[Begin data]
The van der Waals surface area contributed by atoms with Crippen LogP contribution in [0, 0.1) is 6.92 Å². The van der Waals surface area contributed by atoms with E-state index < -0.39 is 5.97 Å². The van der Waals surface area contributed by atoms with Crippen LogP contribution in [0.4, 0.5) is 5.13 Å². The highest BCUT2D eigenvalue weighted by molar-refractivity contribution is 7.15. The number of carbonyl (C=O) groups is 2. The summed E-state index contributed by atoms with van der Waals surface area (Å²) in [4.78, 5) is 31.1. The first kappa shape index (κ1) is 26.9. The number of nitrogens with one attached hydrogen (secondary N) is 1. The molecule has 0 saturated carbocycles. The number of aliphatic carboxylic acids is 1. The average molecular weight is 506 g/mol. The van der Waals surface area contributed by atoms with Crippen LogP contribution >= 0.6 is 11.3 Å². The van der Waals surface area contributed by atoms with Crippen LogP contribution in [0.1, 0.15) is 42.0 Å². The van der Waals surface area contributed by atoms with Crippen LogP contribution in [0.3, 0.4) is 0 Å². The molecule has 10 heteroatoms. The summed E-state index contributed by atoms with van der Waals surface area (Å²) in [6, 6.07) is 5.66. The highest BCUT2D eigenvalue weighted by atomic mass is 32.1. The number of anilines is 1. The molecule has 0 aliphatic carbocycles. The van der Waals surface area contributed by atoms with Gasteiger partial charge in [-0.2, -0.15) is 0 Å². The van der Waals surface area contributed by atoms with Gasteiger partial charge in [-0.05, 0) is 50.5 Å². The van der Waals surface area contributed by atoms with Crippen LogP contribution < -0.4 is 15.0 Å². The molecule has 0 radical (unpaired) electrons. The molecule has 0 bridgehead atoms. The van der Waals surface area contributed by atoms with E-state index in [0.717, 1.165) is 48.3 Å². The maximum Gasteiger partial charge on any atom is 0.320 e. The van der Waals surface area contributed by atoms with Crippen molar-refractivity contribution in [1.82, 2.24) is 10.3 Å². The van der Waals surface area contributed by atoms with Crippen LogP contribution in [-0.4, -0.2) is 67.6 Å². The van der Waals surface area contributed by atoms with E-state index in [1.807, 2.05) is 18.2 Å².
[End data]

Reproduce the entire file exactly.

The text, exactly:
The van der Waals surface area contributed by atoms with Crippen LogP contribution in [0, 0.1) is 6.92 Å². The van der Waals surface area contributed by atoms with E-state index < -0.39 is 5.97 Å². The van der Waals surface area contributed by atoms with Crippen LogP contribution in [0.4, 0.5) is 5.13 Å². The highest BCUT2D eigenvalue weighted by molar-refractivity contribution is 7.15. The number of carbonyl (C=O) groups is 2. The summed E-state index contributed by atoms with van der Waals surface area (Å²) in [4.78, 5) is 31.1. The first kappa shape index (κ1) is 26.9. The number of nitrogens with one attached hydrogen (secondary N) is 1. The molecule has 0 saturated carbocycles. The number of aliphatic carboxylic acids is 1. The average molecular weight is 506 g/mol. The van der Waals surface area contributed by atoms with Crippen LogP contribution >= 0.6 is 11.3 Å². The van der Waals surface area contributed by atoms with Crippen LogP contribution in [0.1, 0.15) is 42.0 Å². The van der Waals surface area contributed by atoms with Crippen LogP contribution in [0.3, 0.4) is 0 Å². The molecule has 10 heteroatoms. The summed E-state index contributed by atoms with van der Waals surface area (Å²) in [6, 6.07) is 5.66. The highest BCUT2D eigenvalue weighted by atomic mass is 32.1. The number of anilines is 1. The molecule has 0 aliphatic carbocycles. The van der Waals surface area contributed by atoms with Gasteiger partial charge in [-0.2, -0.15) is 0 Å². The van der Waals surface area contributed by atoms with Gasteiger partial charge in [-0.05, 0) is 50.5 Å². The van der Waals surface area contributed by atoms with Crippen LogP contribution < -0.4 is 15.0 Å². The molecule has 0 radical (unpaired) electrons. The molecule has 0 bridgehead atoms. The van der Waals surface area contributed by atoms with E-state index in [0.717, 1.165) is 48.3 Å². The maximum Gasteiger partial charge on any atom is 0.320 e. The van der Waals surface area contributed by atoms with Crippen molar-refractivity contribution in [1.82, 2.24) is 10.3 Å². The van der Waals surface area contributed by atoms with Crippen LogP contribution in [-0.4, -0.2) is 67.6 Å². The van der Waals surface area contributed by atoms with E-state index in [1.807, 2.05) is 18.2 Å².